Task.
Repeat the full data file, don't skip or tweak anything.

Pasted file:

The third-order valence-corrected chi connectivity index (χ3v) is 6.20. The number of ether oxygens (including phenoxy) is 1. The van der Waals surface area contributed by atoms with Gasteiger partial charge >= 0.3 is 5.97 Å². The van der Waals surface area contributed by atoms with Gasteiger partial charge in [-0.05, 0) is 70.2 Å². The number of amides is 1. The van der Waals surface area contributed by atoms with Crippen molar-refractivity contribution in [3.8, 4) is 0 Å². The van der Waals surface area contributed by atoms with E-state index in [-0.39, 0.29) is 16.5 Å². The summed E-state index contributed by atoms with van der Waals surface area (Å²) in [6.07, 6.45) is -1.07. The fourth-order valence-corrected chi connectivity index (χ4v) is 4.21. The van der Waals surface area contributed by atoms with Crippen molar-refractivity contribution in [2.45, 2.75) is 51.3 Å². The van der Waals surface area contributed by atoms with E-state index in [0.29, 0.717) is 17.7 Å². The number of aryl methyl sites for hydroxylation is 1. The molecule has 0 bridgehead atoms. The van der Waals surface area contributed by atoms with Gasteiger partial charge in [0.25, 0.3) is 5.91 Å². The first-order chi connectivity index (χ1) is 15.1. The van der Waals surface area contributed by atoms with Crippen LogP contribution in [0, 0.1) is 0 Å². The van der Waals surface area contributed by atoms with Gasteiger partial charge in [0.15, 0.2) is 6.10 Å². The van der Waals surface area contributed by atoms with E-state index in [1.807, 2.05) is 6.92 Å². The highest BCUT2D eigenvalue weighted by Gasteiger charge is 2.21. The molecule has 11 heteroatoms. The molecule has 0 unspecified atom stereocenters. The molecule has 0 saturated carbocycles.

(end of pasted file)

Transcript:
The third-order valence-corrected chi connectivity index (χ3v) is 6.20. The number of ether oxygens (including phenoxy) is 1. The van der Waals surface area contributed by atoms with Gasteiger partial charge >= 0.3 is 5.97 Å². The van der Waals surface area contributed by atoms with Gasteiger partial charge in [-0.05, 0) is 70.2 Å². The number of amides is 1. The van der Waals surface area contributed by atoms with Crippen molar-refractivity contribution in [3.8, 4) is 0 Å². The van der Waals surface area contributed by atoms with E-state index in [-0.39, 0.29) is 16.5 Å². The summed E-state index contributed by atoms with van der Waals surface area (Å²) in [6.07, 6.45) is -1.07. The fourth-order valence-corrected chi connectivity index (χ4v) is 4.21. The van der Waals surface area contributed by atoms with Crippen molar-refractivity contribution in [2.45, 2.75) is 51.3 Å². The van der Waals surface area contributed by atoms with E-state index in [0.29, 0.717) is 17.7 Å². The number of aryl methyl sites for hydroxylation is 1. The molecule has 0 bridgehead atoms. The van der Waals surface area contributed by atoms with Gasteiger partial charge in [0.25, 0.3) is 5.91 Å². The first-order chi connectivity index (χ1) is 15.1. The van der Waals surface area contributed by atoms with Crippen LogP contribution in [0, 0.1) is 0 Å². The van der Waals surface area contributed by atoms with Gasteiger partial charge in [0.15, 0.2) is 6.10 Å². The van der Waals surface area contributed by atoms with E-state index in [1.807, 2.05) is 6.92 Å². The highest BCUT2D eigenvalue weighted by Gasteiger charge is 2.21. The molecule has 11 heteroatoms. The molecule has 0 unspecified atom stereocenters. The molecule has 0 saturated carbocycles.